A Happy Library

I don’t work at a library yet but I am doing this resource building project for a non-profit.

The project was born in a bar, as all good projects are.  I was talking to the program director about wanting to build a cheese library when he said to me “you know, our library is really sad.  Two sad shelves of out dated-books.  It’s just really sad.”  We started talking about the possibility of me doing some volunteer work and I began to get really excited.  I was in 202 at the time and had visions of building a beautiful database for which I would create a custom classification system to catalog all the wonderful new resources I would find.

Then when I sat down to actually meet with the director and his co-worker, they began to talk about how it wasn’t just books they needed, but they wanted to improve the staff culture of resource sharing.  They told me that each staff member had their own go-to resources, but that there wasn’t really a practice of sharing those resources with each other.  No problem.  At this point I was taking Web 2.0, and I had wonderful plans to get the staff to build their own wiki, which would be populated with blogs and RSS feeds of their Delicious bookmarks.  I would show them how to set up feed readers, and they would spend their days reading and sharing electronic articles.  They would be so happy!

So next we took a staff survey, and I came to a staff meeting to talk about the results and show off some of my new favorite web tools and resources.  I was able to wow them with some of the possibilities, but the take away was really that while tools and resources were exciting, the staff was not so interested in actually using them.  They voiced the opinion that they would like resources for their clients to use, and that those resources should be electronic.  Fair enough.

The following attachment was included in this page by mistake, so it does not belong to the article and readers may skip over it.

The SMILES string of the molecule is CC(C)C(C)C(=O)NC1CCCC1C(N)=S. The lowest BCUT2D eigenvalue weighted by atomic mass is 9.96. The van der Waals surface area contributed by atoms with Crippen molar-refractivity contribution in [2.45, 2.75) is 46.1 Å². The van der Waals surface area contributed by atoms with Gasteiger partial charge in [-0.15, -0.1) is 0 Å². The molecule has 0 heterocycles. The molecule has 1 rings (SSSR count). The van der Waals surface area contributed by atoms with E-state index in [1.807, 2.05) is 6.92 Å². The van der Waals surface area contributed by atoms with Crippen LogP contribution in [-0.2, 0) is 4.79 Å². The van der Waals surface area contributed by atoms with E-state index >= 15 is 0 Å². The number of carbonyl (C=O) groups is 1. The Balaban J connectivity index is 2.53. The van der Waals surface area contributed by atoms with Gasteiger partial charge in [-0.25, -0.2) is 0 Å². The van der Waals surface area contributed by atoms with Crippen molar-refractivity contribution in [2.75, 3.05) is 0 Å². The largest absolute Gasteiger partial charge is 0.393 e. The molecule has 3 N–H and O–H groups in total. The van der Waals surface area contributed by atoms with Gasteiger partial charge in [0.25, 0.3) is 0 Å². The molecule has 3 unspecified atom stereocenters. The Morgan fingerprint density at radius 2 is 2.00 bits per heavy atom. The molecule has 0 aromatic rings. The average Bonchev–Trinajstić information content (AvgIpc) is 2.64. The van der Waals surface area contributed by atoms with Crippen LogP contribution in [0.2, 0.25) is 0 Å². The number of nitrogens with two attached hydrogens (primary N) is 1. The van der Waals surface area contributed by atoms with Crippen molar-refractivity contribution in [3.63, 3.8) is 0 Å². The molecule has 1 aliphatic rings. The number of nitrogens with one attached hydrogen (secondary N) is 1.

Which brings me to where I am now.  We’ve decided to use a wiki to list electronic, held print items, and recommended off-site print items in four main categories.  Staff and clients will be able to use the wiki to find information for the clients.  We will focus on electronic resources, but will also aim to beef up the print library.  The recommended items will also serve as a wish list for the organization.

So how does publishing affect this project?  In a broader sense, we are exploring the print versus electronic issue. In order to make this project useful, it will need to be easy to integrate usage of the resources into practices with and by the clients.  There are computers available for clients to use at the organization, but they are mostly in another area of the building.  Clients may not have computer or internet access at home.  While print resources don’t require any special equipment, there is concern that items which are lent out will not make it back to the organization.  Will teens (many with literacy issues) sit and read a book in an office building?

Because we will be purchasing at a low volume, we will not run into the complexity of issues raised in a larger library.  My plate is full with this project, I can only imagine the headache it would be to expand this more basic question into the details of which serials justify a $14,000 subscription.  As librarians and library students we get excited about all sorts of things that the general public doesn’t really give a hoot about.  I think that not only must you balance between print and electronic, you must balance between what is practical (what will actually get used) and what is essential to the library’s reputation or image.

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